Some 25 years ago I made the hike up Elephant Back Trail to the summit for this view. It was here I had the overwhelming  feeling of being connected to “all that is”.

This feeling was so overwhelming and brought such peace of mind I have brought it back to Mind thousands of times. The beauty of this view, the feeling of being an eagle on the top of the world, filled me with such joy and a deep sense of being one with all that is.  I have gone to this place in my mind and wondered how to re-create more memories with the feeling I experienced there.  I call this weeks blog “connectedness” because that word comes the closest to feeling I am in the flow. One with all that is. A place that is sacred to me. A spiritual awakening.

What I long for is more connectedness, more opportunities to experience oneness, isn’t this my natural state of being? I have piled so much stuff on top of that, that feeling of connectedness is the exception.   Well no more,  I know chipping away at the cement Buddha, letting go of an out of control ego is key.  Ha! Any wonder why this mastermind course appeals to me?

What have I learned?  Habits that no longer serve me, the programs running in the background field rob me of precious time and energy and unless I become aware of what I am thinking and apply the principles I am learning, nothing will change.  I am willing to let go and break up the cement   Bring it on!

 

Week 4 – the loop

Week 3 – gratitude

Looking for my strengths and magnifying them instead of focusing on my weaknesses.    What is gratitude?  Robert Emmons, perhaps the world’s leading scientific expert on gratitude, argues that gratitude has two key components, which he describes in a Greater Good essay, “Why Gratitude is Good.”   First, he writes, it is an affirmation of goodness.  We affirm that there are good things in the world, gifts and benefits we’ve received.”  In the second part of gratitude, he explains, “we recognize that the sources of this goodness are outside of ourselves. We acknowledge that other people – or even higher powers, if you are of a religious mindset-gave us many gifts, big and small, to help us achieve the goodness in our lives.” Emmons goes on to say for gratitude to flourish  the key, is to see all of life as a gift.- An excerpt taken from Greater Good Magazine.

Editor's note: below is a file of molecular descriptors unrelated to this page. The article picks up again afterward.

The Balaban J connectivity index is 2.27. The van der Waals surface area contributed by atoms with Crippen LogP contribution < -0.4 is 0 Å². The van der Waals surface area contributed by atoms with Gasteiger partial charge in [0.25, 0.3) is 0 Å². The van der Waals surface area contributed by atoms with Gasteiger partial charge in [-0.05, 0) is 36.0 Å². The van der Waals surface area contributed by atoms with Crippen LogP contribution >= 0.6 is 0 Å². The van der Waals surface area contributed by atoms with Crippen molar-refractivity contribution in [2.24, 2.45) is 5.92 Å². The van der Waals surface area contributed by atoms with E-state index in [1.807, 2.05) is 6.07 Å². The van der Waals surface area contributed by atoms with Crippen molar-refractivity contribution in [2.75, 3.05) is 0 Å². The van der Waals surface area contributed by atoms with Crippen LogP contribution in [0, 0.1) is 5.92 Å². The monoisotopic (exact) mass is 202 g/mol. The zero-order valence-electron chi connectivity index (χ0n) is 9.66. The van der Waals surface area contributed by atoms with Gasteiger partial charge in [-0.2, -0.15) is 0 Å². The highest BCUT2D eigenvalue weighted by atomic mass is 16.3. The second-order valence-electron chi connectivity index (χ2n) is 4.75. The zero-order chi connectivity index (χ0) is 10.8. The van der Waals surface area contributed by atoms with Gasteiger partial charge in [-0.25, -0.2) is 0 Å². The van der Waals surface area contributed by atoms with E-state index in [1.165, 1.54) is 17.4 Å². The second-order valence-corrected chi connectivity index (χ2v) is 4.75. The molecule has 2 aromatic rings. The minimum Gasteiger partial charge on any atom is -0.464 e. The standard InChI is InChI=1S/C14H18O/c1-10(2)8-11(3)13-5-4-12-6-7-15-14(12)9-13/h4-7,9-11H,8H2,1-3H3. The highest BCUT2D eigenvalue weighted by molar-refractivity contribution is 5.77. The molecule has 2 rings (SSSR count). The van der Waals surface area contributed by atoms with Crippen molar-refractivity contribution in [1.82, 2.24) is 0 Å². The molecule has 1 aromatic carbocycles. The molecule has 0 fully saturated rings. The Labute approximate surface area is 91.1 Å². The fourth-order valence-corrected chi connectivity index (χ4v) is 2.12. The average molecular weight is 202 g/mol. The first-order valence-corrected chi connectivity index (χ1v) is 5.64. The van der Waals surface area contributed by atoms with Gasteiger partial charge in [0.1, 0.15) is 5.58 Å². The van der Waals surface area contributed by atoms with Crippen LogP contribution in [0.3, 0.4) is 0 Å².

According to my energy guru, to have more divine grace in your life you must be truly grateful.  This week has brought up some resistance to doing “the work”. I am grateful, Initially, I had told myself I would audit, I wouldn’t jump back in the frying pan, go at my own pace. I realized my “habits” are still rather entrenched. So for more structure, I have a great guide. I am sure he never sleeps.  My revised DMP still doesn’t seem to capture the essence of the life I am wanting to create. (Should I be imprinting subby with something less than perfect? I am at a loss how to make sacrifices seem less negative.  Last year, I was so overwhelmed getting the technology set up, I felt like I just put stuff down to keep moving forward.  I am grateful.

Mark J is rather amazing and I know he has been doing this a long time, but one gets the feeling, he just knows that you skipped last night’s read, or haven’t read the blue print builder with “vigor”.   I am grateful.

I am truly grateful for all the grace in my life💕